The summer COVID-19 surge has continued its decline.
As of Oct. 9, Volusia County’s new case positivity — the percentage of new cases reported among people who are tested for COVID-19 — was below 10 percent, down from an August peak of more than 20 percent.
Area hospitals have observed the decline, too.
AdventHealth Central Florida reported 330 patients hospitalized with COVID-19 on Oct. 7. That’s down from an unprecedented August peak of more than 1,600 patients hospitalized with the virus.
The hospital system continues its normal operation, a change from when the AdventHealth hospitals went on “black status,” deferring nearly all nonemergency inpatient surgeries.
Meanwhile, as of Oct. 11, Halifax Health reported just 11 COVID-19 hospital patients, five of whom were in intensive care.
So what does it mean for the COVID-19 pandemic going forward? Is it time to cast off our masks, burn them and begin life anew, unafraid of virus particulates?
Declining cases and hospitalizations are good, Dr. Allen Johnson said, but we aren’t in the clear yet.
“Really, what we’re looking at as far as a long-term projection, is getting the vaccine approved for everyone and getting as many people, not just in the U.S. or Florida, but across the world, as many people who are willing, want to take it or can take it, to take it. That and some sort of viable treatment,” Johnson said. “If it follows patterns of other viruses, in all likelihood it will start to mutate in a way that’s less deadly. A lot of us will have some sort of immunity, and it can be incorporated into the greater lexicon of human viruses that are just with us.”
Johnson is an assistant professor of public health and director of the Master of Science in public health program at Rollins College. He holds a doctorate in public health.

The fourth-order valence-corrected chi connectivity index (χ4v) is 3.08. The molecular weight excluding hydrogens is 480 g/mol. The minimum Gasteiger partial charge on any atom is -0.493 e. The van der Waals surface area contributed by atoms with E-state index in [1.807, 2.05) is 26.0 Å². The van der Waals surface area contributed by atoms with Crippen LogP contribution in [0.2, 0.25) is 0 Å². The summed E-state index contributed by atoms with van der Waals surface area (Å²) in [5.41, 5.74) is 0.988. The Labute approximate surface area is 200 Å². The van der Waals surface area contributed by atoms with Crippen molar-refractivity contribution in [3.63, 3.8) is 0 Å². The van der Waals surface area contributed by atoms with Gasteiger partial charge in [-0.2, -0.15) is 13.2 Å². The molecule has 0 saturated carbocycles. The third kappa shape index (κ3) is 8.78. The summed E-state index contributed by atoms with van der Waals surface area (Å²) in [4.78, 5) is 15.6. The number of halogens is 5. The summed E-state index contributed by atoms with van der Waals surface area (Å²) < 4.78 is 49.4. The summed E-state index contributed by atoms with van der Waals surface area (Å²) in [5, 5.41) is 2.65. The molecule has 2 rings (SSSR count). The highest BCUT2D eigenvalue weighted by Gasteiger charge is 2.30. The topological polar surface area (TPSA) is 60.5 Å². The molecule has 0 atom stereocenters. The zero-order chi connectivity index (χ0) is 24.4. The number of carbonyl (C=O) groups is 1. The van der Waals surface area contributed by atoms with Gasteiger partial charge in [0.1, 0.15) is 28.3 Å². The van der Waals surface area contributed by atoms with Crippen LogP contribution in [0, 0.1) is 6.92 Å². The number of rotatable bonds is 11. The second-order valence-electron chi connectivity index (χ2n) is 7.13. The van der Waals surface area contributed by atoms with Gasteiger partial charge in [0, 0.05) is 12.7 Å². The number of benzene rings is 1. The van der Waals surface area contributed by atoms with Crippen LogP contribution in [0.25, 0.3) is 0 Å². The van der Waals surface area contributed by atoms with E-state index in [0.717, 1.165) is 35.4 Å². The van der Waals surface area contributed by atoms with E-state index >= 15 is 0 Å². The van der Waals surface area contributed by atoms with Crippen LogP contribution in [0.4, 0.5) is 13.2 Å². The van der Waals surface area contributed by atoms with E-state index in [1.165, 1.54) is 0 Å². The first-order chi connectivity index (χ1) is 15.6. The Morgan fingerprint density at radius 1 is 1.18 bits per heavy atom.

The level of people infected with COVID-19 during the summer spike dwarfed previous spikes and, Johnson said, it had to end at some point.
“With that much infection going through a population, with approximately 60 percent of the population vaccinated, it can’t sustain those kinds of numbers for long,” Johnson said. “Eventually enough people are going to get it [the virus] where now … a pretty large proportion of Florida have some sort of immunity.”
Since March 1, 2020, the Florida Department of Health in Volusia County reports 74,234 people in Volusia County have tested positive for COVID-19 as of Oct. 7.
As of Oct. 8, approximately 68 percent of Volusia County’s eligible population has received at least one shot of a COVID-19 vaccine according to the Centers for Disease Control and Prevention. COVID-19 vaccines are currently available to all individuals age 12 or above.
A Centers for Disease Control and Prevention panel is expected to meet Oct. 20 to discuss approval of the Pfizer-BioNTech COVID-19 vaccine for children ages 5-11. A U.S. Food and Drug Administration panel is then expected to meet Oct. 26 to consider emergency-use authorization for pediatric vaccination using the Pfizer vaccine.
For more information about COVID-19 vaccines, including where to get vaccinated, visit www. vaccines.gov.